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Capturing Steam

Railroad Photographer J.J. Young

By Bob Withers

Photographs by J.J. Young

Down 14th Street, up Eoff Street, through the Yellow Cab lot to Chapline Street, past the post office, over 10th Street, and across Main Street. Pedestrians, stand aside! A young man is tearing through downtown Wheeling, camera dangling from his neck, swinging wildly from side to side. What could provoke this mad dash through midday traffic? This risk to life and limb?
B&O locomotive
A Baltimore & Ohio locomotive steams through McMechan, Marshall County, in the summer of 1957.

Why, a train whistle, of course. And not just any train whistle. A "hooter" - a low, mournful tone unique to the grandest Baltimore & Ohio steam locomotive of them all, the mighty EM-1. These articulateds - massive, roller-bearing war babies - were among the largest railroad engines ever made.

A long, heavy coal train - in local parlance, a "humper" - has just departed B&O's nearby Benwood yard for a Lake Erie dock, and the "one long and three shorts" has notified the man with the camera that the engineer has "whistled out the flag" so that he can take water at Bridgeport, just across the river in Ohio. That provides the man with a chance to do a little humping of his own, catch up with the train, and take a picture of it.

Listen. Another blast. Two longs, a short, and a long. He's whistling for Lincoln Avenue. The engine crew has slaked the iron horse's ravenous thirst and is ready to get back on their train.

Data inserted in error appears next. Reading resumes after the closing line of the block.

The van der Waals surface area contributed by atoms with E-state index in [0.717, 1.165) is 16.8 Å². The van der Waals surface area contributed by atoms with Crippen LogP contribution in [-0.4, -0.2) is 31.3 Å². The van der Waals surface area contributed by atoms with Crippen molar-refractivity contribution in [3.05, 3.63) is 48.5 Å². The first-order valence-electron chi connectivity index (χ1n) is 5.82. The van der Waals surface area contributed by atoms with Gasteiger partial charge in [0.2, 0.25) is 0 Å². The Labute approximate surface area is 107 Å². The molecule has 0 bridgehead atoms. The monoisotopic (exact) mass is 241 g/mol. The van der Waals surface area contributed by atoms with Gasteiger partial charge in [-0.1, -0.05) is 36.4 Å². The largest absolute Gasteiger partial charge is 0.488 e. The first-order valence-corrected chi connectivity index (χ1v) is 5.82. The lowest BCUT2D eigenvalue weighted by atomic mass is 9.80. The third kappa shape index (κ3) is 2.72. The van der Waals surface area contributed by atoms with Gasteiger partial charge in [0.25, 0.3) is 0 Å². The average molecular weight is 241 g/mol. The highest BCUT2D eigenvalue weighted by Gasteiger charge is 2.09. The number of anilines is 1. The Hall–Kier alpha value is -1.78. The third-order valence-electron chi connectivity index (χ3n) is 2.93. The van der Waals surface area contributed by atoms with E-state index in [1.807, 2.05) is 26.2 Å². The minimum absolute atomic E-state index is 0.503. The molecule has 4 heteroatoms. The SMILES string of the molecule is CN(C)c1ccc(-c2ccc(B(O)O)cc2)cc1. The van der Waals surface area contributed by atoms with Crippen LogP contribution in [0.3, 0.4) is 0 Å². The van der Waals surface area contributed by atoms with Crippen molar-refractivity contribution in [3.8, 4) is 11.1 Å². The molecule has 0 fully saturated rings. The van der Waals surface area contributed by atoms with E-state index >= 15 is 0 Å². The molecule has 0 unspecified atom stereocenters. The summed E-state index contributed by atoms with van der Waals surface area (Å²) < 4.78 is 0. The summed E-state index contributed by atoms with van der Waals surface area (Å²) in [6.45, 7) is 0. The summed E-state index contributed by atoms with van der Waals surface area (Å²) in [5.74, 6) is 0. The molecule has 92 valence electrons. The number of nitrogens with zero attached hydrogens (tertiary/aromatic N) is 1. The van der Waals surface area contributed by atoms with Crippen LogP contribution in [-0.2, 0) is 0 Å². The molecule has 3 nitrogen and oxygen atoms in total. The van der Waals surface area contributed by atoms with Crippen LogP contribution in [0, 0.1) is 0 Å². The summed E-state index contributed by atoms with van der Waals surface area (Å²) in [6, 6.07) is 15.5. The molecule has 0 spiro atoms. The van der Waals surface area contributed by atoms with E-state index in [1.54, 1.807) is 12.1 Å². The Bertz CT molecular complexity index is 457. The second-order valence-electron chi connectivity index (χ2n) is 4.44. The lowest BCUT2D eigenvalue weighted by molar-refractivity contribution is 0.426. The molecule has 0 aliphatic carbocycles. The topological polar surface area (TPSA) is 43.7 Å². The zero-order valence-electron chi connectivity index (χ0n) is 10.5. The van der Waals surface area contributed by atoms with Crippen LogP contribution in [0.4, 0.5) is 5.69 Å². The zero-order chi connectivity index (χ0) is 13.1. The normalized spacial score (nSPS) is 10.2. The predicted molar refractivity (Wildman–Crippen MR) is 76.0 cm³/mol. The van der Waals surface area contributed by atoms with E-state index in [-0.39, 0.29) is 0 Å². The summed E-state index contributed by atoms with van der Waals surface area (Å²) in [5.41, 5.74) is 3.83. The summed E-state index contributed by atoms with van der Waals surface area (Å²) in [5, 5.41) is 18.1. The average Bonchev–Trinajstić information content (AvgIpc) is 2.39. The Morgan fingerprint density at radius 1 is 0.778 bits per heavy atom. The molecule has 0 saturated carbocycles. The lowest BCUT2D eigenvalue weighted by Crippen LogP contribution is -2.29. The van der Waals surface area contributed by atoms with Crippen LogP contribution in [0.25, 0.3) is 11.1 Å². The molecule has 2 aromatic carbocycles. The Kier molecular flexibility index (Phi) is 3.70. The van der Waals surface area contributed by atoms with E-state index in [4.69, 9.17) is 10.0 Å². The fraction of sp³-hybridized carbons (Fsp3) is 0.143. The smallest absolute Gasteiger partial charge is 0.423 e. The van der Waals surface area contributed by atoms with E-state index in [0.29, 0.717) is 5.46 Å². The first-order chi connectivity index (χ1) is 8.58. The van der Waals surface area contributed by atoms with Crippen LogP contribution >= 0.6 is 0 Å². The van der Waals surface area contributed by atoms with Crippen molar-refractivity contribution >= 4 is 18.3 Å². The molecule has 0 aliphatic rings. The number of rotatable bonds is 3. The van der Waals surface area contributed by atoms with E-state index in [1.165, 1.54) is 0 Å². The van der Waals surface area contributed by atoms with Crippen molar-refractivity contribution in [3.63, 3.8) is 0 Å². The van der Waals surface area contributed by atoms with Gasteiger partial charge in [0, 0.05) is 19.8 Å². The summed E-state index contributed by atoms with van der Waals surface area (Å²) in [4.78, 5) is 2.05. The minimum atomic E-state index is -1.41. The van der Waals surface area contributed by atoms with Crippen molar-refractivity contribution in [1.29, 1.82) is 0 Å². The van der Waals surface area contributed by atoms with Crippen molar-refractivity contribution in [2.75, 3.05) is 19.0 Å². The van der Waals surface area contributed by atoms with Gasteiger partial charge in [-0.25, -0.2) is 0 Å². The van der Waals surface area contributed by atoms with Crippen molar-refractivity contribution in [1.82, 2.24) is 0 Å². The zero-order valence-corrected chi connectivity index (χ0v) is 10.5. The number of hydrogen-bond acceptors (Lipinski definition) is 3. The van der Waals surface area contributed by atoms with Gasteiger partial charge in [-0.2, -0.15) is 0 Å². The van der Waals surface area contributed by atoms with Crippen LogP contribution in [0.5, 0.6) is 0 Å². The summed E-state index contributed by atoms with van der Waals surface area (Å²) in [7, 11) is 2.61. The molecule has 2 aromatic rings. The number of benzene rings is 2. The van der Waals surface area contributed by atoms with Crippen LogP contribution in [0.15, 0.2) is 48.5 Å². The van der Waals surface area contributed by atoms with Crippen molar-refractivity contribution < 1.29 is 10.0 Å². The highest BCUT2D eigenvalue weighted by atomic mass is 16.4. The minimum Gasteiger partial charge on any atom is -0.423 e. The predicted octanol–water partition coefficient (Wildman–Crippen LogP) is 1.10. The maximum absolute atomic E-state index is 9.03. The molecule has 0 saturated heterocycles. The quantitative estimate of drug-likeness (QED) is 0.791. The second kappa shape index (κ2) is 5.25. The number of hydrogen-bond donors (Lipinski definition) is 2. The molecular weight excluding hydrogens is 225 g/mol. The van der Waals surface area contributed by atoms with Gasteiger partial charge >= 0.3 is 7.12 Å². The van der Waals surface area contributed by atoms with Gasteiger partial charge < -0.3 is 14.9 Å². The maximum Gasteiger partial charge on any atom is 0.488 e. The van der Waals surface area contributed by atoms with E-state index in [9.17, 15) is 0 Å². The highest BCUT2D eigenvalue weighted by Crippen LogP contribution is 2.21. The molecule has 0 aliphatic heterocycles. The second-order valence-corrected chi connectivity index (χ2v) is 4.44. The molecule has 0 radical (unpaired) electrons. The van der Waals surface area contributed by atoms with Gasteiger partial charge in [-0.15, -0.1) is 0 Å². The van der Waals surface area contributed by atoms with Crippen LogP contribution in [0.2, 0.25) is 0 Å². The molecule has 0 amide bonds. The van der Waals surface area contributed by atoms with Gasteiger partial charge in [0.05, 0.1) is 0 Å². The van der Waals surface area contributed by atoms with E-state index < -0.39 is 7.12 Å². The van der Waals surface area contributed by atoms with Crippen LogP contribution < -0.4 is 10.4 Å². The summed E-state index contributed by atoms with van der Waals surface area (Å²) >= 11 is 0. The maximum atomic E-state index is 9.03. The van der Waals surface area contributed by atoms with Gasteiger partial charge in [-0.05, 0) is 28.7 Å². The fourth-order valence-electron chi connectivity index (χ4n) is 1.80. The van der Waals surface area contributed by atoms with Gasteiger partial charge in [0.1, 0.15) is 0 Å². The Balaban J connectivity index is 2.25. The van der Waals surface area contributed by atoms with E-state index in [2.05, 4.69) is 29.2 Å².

"Got to keep moving," the man puffs to himself as he reaches the Suspension Bridge to Wheeling Island. The marathon already has extended for more than two miles; now it's only a couple more blocks. Finally, he reaches a friend's house. A friend with a car - an "ancient, old wreck" of a red Chevy convertible, cranked up and ready to go. These pals don't waste time with telephones; when a hooter calls, they head out. The result is always the same - a fun day of chasing trains and capturing dozens of priceless, nostalgic images.

Meet J.J. Young, Jr., a 72-year-old Wheeling native whose best friends from the start have always been steam locomotives and the trains they pulled. The race that he and fellow railfan Jack Norton ran across Wheeling back in the mid-'50's is long passed. But, since Young taught himself how to handle cameras at an early age, his thousands of stunning images resurrect for 21st century eyes the symmetrical dances of these fire-breathing, smoke-belching beasts, far beyond their fatal appointments with the scrap yard.

You can read the rest of this article in the Summer 2001 issue of Goldenseal, available in bookstores, libraries or direct from Goldenseal.